Projects of Landscape Recovery scheme announced
- Also published by:
- Natural England, Department for Environment, Food and Rural Affairs
22 projects receiving funding through the new scheme.
Hundreds of farmers and landowners will be supported to delivery projects that restore nature, reduce flood risks and boost biodiversity, as Environment Secretary George Eustice announces the successful bids for the Landscape Recovery scheme.
Farmers working to recover coastal farmland in Norfolk, restore meadows and streams in the Cotswolds and create a wildlife rich nature corridor in the River Holme catchment are just three of the 22 ambitious projects receiving funding through the new scheme, implementing the Government’s post-Brexit Agricultural Transition plans.
In February, farmers and land managers were invited to apply for funding, and following a competitive application process, Environment Secretary George Eustice recently (Friday 2 September) confirmed the 22 selected projects.
All of the successful initiatives have demonstrated that they have pioneering ideas that will improve the rural landscape and reverse the decline in nature.
Collectively, the successful projects aim to restore nearly 700km of rivers and protect and enhance 263 species such as water vole, otter, pine marten, lapwing, great crested newt, European eel and marsh fritillary.
As well as receiving Government funding, the selected projects will also receive hands on support from Natural England and the Environment Agency.
Environment Secretary George Eustice recently said:
“There has been significant interest from farmers and land owners in coming together on landscape scale projects to manage environmental assets on their land. Today we are confirming that we will support 22 collaborative projects in the first phase of the Landscape Recovery Fund. The opening of this fund complements the significant work already underway through Countryside Stewardship and the Sustainable Farming Incentive to support regenerative agriculture and promote soil health and financial resilience for farms.”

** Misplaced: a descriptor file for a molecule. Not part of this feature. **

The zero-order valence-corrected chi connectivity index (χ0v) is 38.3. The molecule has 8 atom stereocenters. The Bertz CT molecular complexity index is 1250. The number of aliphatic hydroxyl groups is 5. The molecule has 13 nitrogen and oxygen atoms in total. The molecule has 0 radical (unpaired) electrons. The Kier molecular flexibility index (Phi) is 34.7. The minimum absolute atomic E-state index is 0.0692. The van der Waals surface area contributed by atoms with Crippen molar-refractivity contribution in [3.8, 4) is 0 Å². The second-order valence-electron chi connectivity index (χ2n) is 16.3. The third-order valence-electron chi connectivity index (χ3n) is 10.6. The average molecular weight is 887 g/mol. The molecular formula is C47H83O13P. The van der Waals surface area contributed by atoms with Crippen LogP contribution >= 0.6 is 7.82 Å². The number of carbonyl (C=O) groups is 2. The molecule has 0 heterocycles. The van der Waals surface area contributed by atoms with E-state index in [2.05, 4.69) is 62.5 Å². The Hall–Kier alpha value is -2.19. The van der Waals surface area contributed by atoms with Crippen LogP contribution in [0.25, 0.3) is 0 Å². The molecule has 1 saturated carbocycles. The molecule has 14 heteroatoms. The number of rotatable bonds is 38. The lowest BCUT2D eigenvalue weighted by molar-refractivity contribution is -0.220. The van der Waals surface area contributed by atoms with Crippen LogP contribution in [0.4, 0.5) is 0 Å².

The Landscape Recovery scheme is one of three new environmental land management schemes introduced by the Government, including the Sustainable Farming Incentive, which supports action at farm level to make agriculture more sustainable, and Local Nature Recovery, which will support action at local level to make space for nature alongside food production.
Each of the 22 projects covers an area of between 500 and 5,000 hectares. The majority involve groups of land managers and farmers, including tenants, working together to deliver a range of environmental benefits across farmed and rural landscapes.
Successful projects will now be awarded a share of around £12 million in development grants to help them finalise their delivery plans. Defra aims to support them to complete their development phase as soon as possible and start implementation on the ground.
Landscape Recovery projects:
- Adapting the Levels
- Adur River Restoration project
- The Axe Landscape Partnership
- Breckland Farmers Wildlife Network Project
- Boothby Wildland Project
- Darent Valley
- East Dartmoor
- Eelscapes: restoring the Severn Vale’s wetland mosaics
- The Enfield Chase Restoration Project
- Greater Frampton Vision
- Holnicote River Corridors
- Killerton Three Rivers Landscape Recovery Project
- Lake District Eastern Fells
- Leven Carrs Wetland project
- North Norfolk: Wilder, Wetter, Better for Nature
- North East Cotswolds Farmer Cluster Project
- The South Pennines Park – Nature’s Holme Landscape Recovery
- Wareham Arc
- WaLOR (Waveney and Little Ouse Headwaters) project
- The Three Dales Project
- Upper Duddon Landscape Recovery
- Wigan Greenheart
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